The site -largely leftover spaces on the edge of twentieth-century transportation infrastructures- is vast and fragmented, yet it already hosts a rich combination of uses and activities: history, sport, allotments, working fields, habitat. These activities, however, are not structured to address questions of overall function and accessibility, nor do they create a meaningful civic experience.
Laaglandpark is a new type of productive park for Merksem, an important new civic and productive link in Antwerp's Green Ring. Working the earth and working the body are the two primary goals for the park, and they expand upon the popularity of sporting fields and allotment gardens that are scattered across the site. Yet the park strategy extends these tendencies, in order that it better supports new habitat and better accommodates flooding.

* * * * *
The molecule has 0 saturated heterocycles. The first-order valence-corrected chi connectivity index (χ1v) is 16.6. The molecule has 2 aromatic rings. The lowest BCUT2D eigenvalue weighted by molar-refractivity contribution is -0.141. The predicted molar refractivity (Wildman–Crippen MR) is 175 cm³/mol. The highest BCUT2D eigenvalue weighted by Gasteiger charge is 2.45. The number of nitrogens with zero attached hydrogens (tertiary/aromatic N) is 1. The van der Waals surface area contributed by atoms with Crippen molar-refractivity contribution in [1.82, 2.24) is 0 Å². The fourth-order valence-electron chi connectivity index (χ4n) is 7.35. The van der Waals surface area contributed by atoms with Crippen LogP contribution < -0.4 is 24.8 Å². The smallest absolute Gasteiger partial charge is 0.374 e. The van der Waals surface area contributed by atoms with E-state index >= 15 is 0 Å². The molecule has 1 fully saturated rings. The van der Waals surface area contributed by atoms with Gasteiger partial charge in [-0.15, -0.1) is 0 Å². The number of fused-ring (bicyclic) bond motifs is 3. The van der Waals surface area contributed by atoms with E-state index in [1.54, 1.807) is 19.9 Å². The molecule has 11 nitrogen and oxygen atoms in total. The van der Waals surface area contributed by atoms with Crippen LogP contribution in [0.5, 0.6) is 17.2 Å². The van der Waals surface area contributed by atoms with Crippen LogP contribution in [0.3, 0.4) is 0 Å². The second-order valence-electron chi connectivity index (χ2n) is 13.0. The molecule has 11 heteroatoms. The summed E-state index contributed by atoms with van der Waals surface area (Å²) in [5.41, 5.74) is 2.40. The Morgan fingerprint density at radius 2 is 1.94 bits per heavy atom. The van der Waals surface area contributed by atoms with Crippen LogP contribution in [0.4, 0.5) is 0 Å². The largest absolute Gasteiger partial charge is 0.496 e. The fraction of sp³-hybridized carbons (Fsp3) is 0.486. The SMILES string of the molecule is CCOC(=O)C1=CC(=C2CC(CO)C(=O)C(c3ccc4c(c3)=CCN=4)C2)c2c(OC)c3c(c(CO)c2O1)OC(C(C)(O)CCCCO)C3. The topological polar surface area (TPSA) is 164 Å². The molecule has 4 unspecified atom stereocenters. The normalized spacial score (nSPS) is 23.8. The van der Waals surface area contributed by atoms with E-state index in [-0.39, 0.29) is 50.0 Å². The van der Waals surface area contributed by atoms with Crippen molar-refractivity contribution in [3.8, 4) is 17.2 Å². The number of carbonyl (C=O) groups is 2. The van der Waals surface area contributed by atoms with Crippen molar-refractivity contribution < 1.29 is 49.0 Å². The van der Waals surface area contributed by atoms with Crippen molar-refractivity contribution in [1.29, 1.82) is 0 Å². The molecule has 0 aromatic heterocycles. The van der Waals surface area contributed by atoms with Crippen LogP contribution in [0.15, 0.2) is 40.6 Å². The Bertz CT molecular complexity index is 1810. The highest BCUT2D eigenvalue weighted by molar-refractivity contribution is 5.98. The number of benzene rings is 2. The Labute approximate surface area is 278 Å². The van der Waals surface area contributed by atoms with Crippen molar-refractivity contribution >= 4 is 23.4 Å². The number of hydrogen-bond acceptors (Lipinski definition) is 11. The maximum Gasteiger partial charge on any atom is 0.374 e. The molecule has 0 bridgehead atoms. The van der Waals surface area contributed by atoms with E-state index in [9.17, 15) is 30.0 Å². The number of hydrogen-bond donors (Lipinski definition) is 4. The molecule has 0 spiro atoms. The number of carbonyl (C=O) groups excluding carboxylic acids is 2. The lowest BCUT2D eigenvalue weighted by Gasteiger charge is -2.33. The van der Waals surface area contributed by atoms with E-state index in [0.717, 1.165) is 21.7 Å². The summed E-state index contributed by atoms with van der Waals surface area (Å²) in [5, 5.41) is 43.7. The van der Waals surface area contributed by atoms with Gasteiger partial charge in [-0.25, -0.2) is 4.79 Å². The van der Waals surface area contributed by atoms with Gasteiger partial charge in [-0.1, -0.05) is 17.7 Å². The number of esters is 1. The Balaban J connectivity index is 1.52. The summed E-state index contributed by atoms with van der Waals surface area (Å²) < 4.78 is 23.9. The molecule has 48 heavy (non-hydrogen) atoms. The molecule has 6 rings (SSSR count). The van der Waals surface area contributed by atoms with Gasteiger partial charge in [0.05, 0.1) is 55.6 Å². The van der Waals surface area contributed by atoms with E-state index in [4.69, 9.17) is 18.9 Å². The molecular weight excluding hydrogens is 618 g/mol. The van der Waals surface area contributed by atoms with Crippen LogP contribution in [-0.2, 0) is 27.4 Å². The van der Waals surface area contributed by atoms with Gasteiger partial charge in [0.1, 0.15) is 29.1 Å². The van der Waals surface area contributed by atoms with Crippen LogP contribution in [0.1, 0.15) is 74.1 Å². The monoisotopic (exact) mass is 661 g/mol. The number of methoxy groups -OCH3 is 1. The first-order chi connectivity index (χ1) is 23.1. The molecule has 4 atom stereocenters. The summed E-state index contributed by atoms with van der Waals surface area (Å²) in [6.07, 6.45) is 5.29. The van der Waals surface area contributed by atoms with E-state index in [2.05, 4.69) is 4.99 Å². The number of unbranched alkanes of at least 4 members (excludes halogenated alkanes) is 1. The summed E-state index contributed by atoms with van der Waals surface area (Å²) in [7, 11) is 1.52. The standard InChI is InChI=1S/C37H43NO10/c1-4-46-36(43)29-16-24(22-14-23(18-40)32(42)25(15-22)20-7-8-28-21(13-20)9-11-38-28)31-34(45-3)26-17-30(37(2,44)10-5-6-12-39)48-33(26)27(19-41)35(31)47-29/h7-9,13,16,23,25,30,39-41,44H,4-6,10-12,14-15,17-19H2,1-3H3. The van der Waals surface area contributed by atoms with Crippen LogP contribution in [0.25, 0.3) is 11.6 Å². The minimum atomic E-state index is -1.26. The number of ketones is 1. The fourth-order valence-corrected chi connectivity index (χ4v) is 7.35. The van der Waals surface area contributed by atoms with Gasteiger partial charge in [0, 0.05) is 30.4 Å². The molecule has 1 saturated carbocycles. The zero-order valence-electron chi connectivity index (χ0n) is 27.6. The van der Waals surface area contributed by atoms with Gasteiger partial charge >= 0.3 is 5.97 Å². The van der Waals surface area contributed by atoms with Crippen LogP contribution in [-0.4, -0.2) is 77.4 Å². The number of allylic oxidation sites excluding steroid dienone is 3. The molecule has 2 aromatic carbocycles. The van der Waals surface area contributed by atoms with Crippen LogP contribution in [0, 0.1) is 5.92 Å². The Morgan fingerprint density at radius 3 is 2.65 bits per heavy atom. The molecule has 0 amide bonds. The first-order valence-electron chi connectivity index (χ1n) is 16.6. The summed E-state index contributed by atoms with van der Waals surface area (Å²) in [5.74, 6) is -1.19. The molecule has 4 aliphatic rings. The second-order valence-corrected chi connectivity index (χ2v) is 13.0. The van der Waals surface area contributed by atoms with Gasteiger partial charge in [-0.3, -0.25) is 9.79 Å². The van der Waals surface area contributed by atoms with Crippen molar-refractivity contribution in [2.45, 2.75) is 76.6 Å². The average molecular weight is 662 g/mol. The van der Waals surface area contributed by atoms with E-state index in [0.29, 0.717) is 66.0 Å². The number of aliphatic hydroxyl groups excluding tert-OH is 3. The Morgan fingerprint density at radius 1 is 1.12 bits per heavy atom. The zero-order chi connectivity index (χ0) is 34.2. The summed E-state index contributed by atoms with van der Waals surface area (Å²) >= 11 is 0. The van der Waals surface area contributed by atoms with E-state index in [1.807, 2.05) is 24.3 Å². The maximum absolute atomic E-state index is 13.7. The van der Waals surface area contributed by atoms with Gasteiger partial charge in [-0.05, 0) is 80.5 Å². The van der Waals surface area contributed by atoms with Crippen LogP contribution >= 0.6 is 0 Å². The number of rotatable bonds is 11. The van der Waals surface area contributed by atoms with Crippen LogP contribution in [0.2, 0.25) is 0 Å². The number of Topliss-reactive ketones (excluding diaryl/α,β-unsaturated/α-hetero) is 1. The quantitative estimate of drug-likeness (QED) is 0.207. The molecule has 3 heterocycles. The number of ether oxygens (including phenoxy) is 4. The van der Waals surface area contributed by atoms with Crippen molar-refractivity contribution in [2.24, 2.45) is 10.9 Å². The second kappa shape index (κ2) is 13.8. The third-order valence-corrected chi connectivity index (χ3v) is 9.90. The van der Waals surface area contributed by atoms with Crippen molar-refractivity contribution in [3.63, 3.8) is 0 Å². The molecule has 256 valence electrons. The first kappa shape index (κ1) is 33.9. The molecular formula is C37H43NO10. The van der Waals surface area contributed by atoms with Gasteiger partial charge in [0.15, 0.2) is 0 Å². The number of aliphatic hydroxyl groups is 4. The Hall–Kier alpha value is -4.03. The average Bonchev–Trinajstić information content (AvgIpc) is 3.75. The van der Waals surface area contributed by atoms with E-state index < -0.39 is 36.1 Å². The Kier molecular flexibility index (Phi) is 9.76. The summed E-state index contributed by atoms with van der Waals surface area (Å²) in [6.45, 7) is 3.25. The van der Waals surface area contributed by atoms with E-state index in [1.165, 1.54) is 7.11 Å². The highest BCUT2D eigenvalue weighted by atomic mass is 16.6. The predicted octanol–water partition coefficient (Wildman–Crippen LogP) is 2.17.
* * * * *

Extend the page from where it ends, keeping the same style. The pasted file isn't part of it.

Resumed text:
All these activities and functions are then rendered more public, more civic, by the ways in which they are located next to each other and interlaced with new walking and riding paths and promenades. Contrasts in atmosphere and activity are amplified, establishing a rich variety of experiences within and a striking identity for the park.
Plant succession strategies allow for the building up and emergence of new habitat areas over time. Field rotation strategies address issues of soil compaction (from intense human use) and nutrient depletion (from farming and gardening).
- City of Antwerp
- US 1.9 million (1.4 million euros) [initial steps only]
- Design Team
Fondu Landscape Architects